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The Social Contract in philosophy refers to the idea that ‘government’ is the society created by the common will of individuals. These individuals participate because the feel it is more beneficial to associate with each other than to remain in isolation, and political authority is only valid by their consent.

I find that this word is often used today as the idea of the ‘understood’ but unlegislated requirements that is owed, both from the people to the government and vice versa, by simply being a part of society. An example might be that you have a ‘social contract’ to recycle.

My belief in Non-Violence is connected to Social Contract because I am a Christian and I still wish to be a part of society, but I have morals that do not necessarily agree with the rest of society. According to social contract, the common (or often majority) will decides the legitimacy of government (and its mandates), so there are sacrifices that must be made to join society under its contract.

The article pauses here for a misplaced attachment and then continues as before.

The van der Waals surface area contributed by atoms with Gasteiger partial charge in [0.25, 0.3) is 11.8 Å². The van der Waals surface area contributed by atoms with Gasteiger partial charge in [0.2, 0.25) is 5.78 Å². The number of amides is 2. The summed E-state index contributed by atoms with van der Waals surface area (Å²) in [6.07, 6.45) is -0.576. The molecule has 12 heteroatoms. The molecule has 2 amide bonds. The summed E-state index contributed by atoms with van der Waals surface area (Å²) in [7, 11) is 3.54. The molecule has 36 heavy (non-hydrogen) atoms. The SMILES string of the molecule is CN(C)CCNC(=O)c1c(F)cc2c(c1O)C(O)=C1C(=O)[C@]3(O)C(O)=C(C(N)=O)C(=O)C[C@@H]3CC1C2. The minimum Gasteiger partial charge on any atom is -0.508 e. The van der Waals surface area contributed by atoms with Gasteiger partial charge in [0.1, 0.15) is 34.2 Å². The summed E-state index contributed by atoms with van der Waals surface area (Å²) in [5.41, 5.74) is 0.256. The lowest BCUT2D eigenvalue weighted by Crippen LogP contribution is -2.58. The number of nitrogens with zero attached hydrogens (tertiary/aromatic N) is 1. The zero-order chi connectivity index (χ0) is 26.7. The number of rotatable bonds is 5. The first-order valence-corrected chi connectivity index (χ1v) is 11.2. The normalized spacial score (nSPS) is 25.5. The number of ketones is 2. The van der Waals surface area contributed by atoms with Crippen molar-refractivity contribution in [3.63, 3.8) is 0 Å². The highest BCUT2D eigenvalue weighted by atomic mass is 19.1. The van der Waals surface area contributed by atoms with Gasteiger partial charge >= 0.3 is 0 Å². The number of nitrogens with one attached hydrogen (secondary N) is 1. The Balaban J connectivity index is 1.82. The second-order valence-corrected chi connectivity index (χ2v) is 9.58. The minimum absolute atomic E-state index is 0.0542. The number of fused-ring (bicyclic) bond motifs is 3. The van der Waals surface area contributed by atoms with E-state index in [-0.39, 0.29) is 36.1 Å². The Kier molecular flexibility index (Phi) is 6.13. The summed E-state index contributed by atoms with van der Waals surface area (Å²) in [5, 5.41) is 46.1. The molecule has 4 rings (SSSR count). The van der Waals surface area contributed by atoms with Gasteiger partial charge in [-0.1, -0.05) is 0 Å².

Many people believe that social contract means that by being a part of a society you owe them certain things, and while this may be true, I disagree with the extent that many take this to. America wasn’t meant to run on the whims of the majority, and neither is the follower of Christ. You do not owe it to the society you partake in to agree with the majority voice every time, nor do you owe it to always follow it despite some kind of disagreement. You owe it to society to do what you think is best for them, thought some times that may come at a cost which is hard for the rest of society to understand or agree with.

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Posted by on May 4th, 2010 at 2:10 am